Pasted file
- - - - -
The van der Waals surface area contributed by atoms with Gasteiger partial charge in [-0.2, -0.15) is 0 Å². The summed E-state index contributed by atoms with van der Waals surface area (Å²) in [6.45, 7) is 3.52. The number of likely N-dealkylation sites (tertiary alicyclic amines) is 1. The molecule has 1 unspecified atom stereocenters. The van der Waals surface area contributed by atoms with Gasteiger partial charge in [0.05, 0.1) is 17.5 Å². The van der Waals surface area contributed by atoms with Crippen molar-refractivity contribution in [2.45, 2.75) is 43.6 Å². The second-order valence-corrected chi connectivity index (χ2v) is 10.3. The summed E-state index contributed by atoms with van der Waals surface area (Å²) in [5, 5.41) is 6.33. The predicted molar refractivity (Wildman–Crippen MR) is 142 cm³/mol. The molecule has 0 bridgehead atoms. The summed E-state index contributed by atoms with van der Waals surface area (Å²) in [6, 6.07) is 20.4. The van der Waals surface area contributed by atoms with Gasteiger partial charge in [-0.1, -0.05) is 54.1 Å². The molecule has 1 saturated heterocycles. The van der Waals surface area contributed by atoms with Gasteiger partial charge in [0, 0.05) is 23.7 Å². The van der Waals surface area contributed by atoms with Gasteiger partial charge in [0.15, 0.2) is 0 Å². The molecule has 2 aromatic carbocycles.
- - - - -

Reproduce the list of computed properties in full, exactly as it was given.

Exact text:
The van der Waals surface area contributed by atoms with Gasteiger partial charge in [-0.2, -0.15) is 0 Å². The summed E-state index contributed by atoms with van der Waals surface area (Å²) in [6.45, 7) is 3.52. The number of likely N-dealkylation sites (tertiary alicyclic amines) is 1. The molecule has 1 unspecified atom stereocenters. The van der Waals surface area contributed by atoms with Gasteiger partial charge in [0.05, 0.1) is 17.5 Å². The van der Waals surface area contributed by atoms with Crippen molar-refractivity contribution in [2.45, 2.75) is 43.6 Å². The second-order valence-corrected chi connectivity index (χ2v) is 10.3. The summed E-state index contributed by atoms with van der Waals surface area (Å²) in [5, 5.41) is 6.33. The predicted molar refractivity (Wildman–Crippen MR) is 142 cm³/mol. The molecule has 0 bridgehead atoms. The summed E-state index contributed by atoms with van der Waals surface area (Å²) in [6, 6.07) is 20.4. The van der Waals surface area contributed by atoms with Gasteiger partial charge in [-0.1, -0.05) is 54.1 Å². The molecule has 1 saturated heterocycles. The van der Waals surface area contributed by atoms with Gasteiger partial charge in [0, 0.05) is 23.7 Å². The van der Waals surface area contributed by atoms with Gasteiger partial charge in [0.15, 0.2) is 0 Å². The molecule has 2 aromatic carbocycles.